Kind of like touching a possessed vase and having the spirit follow you around, shrieking about BOGO kayaks at Outdoors Land.
Repurposing - Taking the information from one piece of content and turning it into other content formats.
Example: The results of a survey can be repurposed as a video and a blog post, or the text of an eBook can be turned into a series of blog posts or podcasts.
Responsive Design - Designing your website in a way that its components automatically adjusts to fit any size screen.
Responsive design goes hand in hand with mobile optimization - it's the easiest and most effective way to optimize your website for mobile devices.
Another option is to create an entirely new mobile site that's separate from your desktop site, but that's as much of a pain in the ass as it sounds.
Sales Qualified Lead (SQL) - A lead that has moved passed basic interest and is entering the decision stage of their buyer's journey.
If your marketing and sales teams are separated, the sales team will be the ones handling SQLs.
See the image under the funnel definition for a visual representation.
Segmentation - Separating leads and customers into groups based on demographics, purchasing habits, or placement in the marketing funnel or buyer's journey.
Usually done through a CRM. Helps personalize email campaigns for the appropriate recipients.
Search Engine Optimization (SEO) - An inbound marketing tactic.
SEO is the method of using keywords, visuals, inbound links, etc. to make your website appear higher in organic search engine rankings.
SEO requires an expert understanding of search engines, analytics, and organic search algorithms.
If you're curious about your website's SEO performance, take a look at this SEO checklist and see what you're missing.
Social Media - An inbound marketing tactic.
Social media websites allow users to share content and network with peers.
The most popular social media websites are:
- Facebook - 1.49 billion monthly active users
- YouTube - 1 billion
- LinkedIn - 364 million
- Twitter - 304 million
- Instagram - 300 million
Social media provide an exponential increase in your reach - if one of your customers has 500 friends and shares one of your posts, that's potentially 500 extra views for that piece of content.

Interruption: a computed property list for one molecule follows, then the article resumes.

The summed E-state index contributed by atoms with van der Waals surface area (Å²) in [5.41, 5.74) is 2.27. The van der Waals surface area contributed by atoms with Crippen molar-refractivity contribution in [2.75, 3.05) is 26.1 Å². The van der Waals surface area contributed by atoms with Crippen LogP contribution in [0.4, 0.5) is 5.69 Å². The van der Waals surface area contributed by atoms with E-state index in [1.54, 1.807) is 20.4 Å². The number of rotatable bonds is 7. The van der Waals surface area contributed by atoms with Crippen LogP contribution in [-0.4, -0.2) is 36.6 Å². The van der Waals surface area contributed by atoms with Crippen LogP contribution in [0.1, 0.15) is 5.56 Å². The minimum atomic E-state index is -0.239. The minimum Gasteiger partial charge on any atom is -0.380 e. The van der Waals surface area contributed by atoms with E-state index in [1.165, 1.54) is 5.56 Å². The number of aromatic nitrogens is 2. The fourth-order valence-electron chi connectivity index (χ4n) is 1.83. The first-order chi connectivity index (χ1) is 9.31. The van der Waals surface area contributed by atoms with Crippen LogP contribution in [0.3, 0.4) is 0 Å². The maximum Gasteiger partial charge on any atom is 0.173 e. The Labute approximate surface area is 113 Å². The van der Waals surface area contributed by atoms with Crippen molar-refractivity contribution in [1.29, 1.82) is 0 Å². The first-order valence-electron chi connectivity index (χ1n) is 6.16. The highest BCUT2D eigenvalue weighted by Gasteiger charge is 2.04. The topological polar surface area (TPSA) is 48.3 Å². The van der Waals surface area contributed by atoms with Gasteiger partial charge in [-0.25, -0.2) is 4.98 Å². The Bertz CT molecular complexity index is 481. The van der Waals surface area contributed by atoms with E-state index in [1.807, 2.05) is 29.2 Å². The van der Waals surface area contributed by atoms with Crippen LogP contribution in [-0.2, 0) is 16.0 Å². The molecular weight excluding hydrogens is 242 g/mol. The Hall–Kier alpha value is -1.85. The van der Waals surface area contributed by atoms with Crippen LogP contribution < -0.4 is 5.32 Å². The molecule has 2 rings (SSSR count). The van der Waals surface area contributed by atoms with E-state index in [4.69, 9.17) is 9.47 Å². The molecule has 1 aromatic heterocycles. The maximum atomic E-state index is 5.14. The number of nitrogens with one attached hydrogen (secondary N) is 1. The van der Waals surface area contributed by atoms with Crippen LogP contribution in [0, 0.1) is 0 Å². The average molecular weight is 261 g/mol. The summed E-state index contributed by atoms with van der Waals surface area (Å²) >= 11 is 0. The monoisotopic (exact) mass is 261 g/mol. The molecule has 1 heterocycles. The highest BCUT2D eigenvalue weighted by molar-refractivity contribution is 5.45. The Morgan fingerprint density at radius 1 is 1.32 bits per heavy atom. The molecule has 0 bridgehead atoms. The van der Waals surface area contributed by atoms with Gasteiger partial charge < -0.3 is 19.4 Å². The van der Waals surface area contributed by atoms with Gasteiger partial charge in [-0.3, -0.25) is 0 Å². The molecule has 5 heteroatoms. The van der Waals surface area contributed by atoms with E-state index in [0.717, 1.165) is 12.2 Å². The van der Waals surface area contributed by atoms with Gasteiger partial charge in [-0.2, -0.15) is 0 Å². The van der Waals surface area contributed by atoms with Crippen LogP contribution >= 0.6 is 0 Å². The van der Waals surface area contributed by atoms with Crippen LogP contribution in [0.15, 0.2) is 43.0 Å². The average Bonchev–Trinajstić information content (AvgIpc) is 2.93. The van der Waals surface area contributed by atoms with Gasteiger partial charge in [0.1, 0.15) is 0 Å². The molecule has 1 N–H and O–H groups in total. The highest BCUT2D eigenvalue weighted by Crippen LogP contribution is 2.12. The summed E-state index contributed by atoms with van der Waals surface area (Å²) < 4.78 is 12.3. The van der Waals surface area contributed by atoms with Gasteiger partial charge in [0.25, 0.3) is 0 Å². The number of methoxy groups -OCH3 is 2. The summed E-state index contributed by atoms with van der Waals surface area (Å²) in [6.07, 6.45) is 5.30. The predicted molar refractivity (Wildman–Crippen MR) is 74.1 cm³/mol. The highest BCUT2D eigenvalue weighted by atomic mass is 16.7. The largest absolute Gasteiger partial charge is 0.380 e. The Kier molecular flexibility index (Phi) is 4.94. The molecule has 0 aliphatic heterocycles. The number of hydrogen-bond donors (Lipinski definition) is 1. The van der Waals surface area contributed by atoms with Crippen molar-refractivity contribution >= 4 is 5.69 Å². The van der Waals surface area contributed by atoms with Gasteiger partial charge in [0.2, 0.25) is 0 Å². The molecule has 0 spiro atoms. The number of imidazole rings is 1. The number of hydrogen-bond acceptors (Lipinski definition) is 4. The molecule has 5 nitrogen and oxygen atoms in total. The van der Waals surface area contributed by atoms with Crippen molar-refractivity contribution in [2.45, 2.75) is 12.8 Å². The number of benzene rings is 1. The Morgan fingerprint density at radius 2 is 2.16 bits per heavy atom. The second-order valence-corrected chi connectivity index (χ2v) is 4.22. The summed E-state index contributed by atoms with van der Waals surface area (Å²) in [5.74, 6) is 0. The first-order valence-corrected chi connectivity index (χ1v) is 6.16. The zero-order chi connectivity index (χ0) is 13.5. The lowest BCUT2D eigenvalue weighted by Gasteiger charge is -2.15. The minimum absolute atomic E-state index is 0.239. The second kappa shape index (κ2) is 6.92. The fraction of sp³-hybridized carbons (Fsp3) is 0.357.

Social Media Advertising - An inbound marketing tactic.
Most of the major social media websites have their own unique PPC capabilities. Instead of showing up in search engine results, your social media ads will be served to users on their news feeds.
Social media ads are just as targetable as search ads (sometimes more so). For example, Facebook Ads allows you to list individual job titles for targeting.
Software as a Service (SaaS) - Software that is centrally hosted and licensed out on a subscription basis.
Instead of installing the software on your company’s machines, you can access it over the Internet from any device.
SaaS is beneficial for businesses who are concerned about bandwidth, hardware management, and difficult software.
Thank You Page - Appears after your visitor fills out your landing page form.
The thank you page will show the visitor that their participation is appreciated, and will provide a link to any downloadable content advertised on the landing page.
Traditional Marketing (Outbound Marketing) - Interruption marketing. Typically paid advertising. Non-targeted; ads are blasted at as many random people as possible. Kind of like playing blindfolded lawn darts.
Examples: TV ads, radio ads, billboards, cold calling.
Traffic - The number of people who visit your website AND the pages they click on.
Website traffic is one of our clients' biggest pain points. Traffic is not necessarily their ultimate problem - lack of high-quality traffic is usually a symptom of a larger issue.
Traffic can be measured with all kinds of tools, and is one of the metrics marketers use to track their success.
Website Design - An inbound marketing tactic.
Website design is pretty much what it sounds like. It's the process of designing a website, which includes the following elements:
- Color scheme
- Interactive elements
- CTAs and landing pages
- Fonts and styles
- Keyword usage
- Optimization for mobile, search, etc.
- And plenty more!
Workflows - Workflows are directly related to marketing automation.
Workflows are the actual commands you enter into your marketing automation software. The commands are a series of "if, then" statements: If the website visitor does X, then Y should happen.
After Y happens, the visitor has a choice of doing Z or A, and the workflow will provide a personalized experience based on the actions that visitor chooses.
Think of it like making your website into a choose your own adventure book.